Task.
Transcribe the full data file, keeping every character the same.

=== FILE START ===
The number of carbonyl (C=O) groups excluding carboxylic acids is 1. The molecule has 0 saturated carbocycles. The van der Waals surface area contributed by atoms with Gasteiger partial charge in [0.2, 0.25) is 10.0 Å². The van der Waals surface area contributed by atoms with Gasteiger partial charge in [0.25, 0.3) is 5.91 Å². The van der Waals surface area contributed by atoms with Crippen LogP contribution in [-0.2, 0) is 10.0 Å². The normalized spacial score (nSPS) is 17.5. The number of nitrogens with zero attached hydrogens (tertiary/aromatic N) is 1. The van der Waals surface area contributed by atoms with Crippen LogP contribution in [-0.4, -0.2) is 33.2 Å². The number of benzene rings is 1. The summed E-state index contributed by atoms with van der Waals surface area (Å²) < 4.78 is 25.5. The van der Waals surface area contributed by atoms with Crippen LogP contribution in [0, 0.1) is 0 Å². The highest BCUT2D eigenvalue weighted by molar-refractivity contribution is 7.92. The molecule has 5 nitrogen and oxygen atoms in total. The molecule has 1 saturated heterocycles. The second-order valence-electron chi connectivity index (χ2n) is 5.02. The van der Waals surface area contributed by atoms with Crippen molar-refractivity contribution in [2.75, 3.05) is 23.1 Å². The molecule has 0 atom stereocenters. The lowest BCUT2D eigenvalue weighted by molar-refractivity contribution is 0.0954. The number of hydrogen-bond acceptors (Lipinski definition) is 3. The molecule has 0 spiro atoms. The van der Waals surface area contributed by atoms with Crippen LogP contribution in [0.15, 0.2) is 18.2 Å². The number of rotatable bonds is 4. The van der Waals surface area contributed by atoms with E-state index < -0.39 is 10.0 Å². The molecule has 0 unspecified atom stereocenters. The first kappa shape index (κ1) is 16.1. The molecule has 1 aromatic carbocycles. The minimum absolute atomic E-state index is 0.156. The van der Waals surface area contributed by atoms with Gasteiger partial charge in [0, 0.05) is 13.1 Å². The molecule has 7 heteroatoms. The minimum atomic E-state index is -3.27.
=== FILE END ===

The number of carbonyl (C=O) groups excluding carboxylic acids is 1. The molecule has 0 saturated carbocycles. The van der Waals surface area contributed by atoms with Gasteiger partial charge in [0.2, 0.25) is 10.0 Å². The van der Waals surface area contributed by atoms with Gasteiger partial charge in [0.25, 0.3) is 5.91 Å². The van der Waals surface area contributed by atoms with Crippen LogP contribution in [-0.2, 0) is 10.0 Å². The normalized spacial score (nSPS) is 17.5. The number of nitrogens with zero attached hydrogens (tertiary/aromatic N) is 1. The van der Waals surface area contributed by atoms with Crippen LogP contribution in [-0.4, -0.2) is 33.2 Å². The number of benzene rings is 1. The summed E-state index contributed by atoms with van der Waals surface area (Å²) < 4.78 is 25.5. The van der Waals surface area contributed by atoms with Crippen LogP contribution in [0, 0.1) is 0 Å². The highest BCUT2D eigenvalue weighted by molar-refractivity contribution is 7.92. The molecule has 5 nitrogen and oxygen atoms in total. The molecule has 1 saturated heterocycles. The second-order valence-electron chi connectivity index (χ2n) is 5.02. The van der Waals surface area contributed by atoms with Crippen molar-refractivity contribution in [2.75, 3.05) is 23.1 Å². The molecule has 0 atom stereocenters. The lowest BCUT2D eigenvalue weighted by molar-refractivity contribution is 0.0954. The number of hydrogen-bond acceptors (Lipinski definition) is 3. The molecule has 0 spiro atoms. The van der Waals surface area contributed by atoms with Crippen LogP contribution in [0.15, 0.2) is 18.2 Å². The number of rotatable bonds is 4. The van der Waals surface area contributed by atoms with E-state index < -0.39 is 10.0 Å². The molecule has 0 unspecified atom stereocenters. The first kappa shape index (κ1) is 16.1. The molecule has 1 aromatic carbocycles. The minimum absolute atomic E-state index is 0.156. The van der Waals surface area contributed by atoms with Gasteiger partial charge in [0, 0.05) is 13.1 Å². The molecule has 7 heteroatoms. The minimum atomic E-state index is -3.27.